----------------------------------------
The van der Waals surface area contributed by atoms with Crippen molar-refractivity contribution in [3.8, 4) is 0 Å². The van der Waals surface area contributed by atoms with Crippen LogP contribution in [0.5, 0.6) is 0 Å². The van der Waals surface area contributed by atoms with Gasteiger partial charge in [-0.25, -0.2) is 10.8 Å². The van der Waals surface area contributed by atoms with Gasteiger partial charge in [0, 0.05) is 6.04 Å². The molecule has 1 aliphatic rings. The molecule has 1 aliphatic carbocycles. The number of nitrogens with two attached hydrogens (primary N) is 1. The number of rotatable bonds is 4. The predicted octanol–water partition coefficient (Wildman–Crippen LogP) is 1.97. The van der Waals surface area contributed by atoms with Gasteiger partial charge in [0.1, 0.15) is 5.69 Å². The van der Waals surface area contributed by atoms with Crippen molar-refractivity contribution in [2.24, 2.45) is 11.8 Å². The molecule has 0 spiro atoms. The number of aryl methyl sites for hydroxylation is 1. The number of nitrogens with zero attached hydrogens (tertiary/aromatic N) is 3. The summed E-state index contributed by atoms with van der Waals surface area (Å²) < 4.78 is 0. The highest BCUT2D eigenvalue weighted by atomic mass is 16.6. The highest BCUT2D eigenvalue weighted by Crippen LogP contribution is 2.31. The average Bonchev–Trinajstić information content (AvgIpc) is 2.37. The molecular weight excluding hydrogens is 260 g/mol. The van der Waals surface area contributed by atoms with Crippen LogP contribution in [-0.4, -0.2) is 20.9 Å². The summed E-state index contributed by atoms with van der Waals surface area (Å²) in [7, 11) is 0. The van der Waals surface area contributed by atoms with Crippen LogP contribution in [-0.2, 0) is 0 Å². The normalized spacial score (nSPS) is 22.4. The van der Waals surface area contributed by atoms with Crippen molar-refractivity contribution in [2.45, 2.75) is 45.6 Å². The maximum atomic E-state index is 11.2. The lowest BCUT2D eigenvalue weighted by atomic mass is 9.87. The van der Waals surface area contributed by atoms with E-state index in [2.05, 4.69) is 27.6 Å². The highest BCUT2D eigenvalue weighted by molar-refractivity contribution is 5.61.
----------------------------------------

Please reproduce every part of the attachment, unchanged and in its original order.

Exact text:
The van der Waals surface area contributed by atoms with Crippen molar-refractivity contribution in [3.8, 4) is 0 Å². The van der Waals surface area contributed by atoms with Crippen LogP contribution in [0.5, 0.6) is 0 Å². The van der Waals surface area contributed by atoms with Gasteiger partial charge in [-0.25, -0.2) is 10.8 Å². The van der Waals surface area contributed by atoms with Gasteiger partial charge in [0, 0.05) is 6.04 Å². The molecule has 1 aliphatic rings. The molecule has 1 aliphatic carbocycles. The number of nitrogens with two attached hydrogens (primary N) is 1. The number of rotatable bonds is 4. The predicted octanol–water partition coefficient (Wildman–Crippen LogP) is 1.97. The van der Waals surface area contributed by atoms with Gasteiger partial charge in [0.1, 0.15) is 5.69 Å². The van der Waals surface area contributed by atoms with Crippen molar-refractivity contribution in [2.24, 2.45) is 11.8 Å². The molecule has 0 spiro atoms. The number of aryl methyl sites for hydroxylation is 1. The number of nitrogens with zero attached hydrogens (tertiary/aromatic N) is 3. The summed E-state index contributed by atoms with van der Waals surface area (Å²) < 4.78 is 0. The highest BCUT2D eigenvalue weighted by atomic mass is 16.6. The highest BCUT2D eigenvalue weighted by Crippen LogP contribution is 2.31. The average Bonchev–Trinajstić information content (AvgIpc) is 2.37. The molecular weight excluding hydrogens is 260 g/mol. The van der Waals surface area contributed by atoms with Crippen LogP contribution in [-0.4, -0.2) is 20.9 Å². The summed E-state index contributed by atoms with van der Waals surface area (Å²) in [7, 11) is 0. The van der Waals surface area contributed by atoms with Crippen LogP contribution in [-0.2, 0) is 0 Å². The normalized spacial score (nSPS) is 22.4. The van der Waals surface area contributed by atoms with Crippen molar-refractivity contribution in [2.45, 2.75) is 45.6 Å². The maximum atomic E-state index is 11.2. The lowest BCUT2D eigenvalue weighted by atomic mass is 9.87. The van der Waals surface area contributed by atoms with E-state index in [2.05, 4.69) is 27.6 Å². The highest BCUT2D eigenvalue weighted by molar-refractivity contribution is 5.61.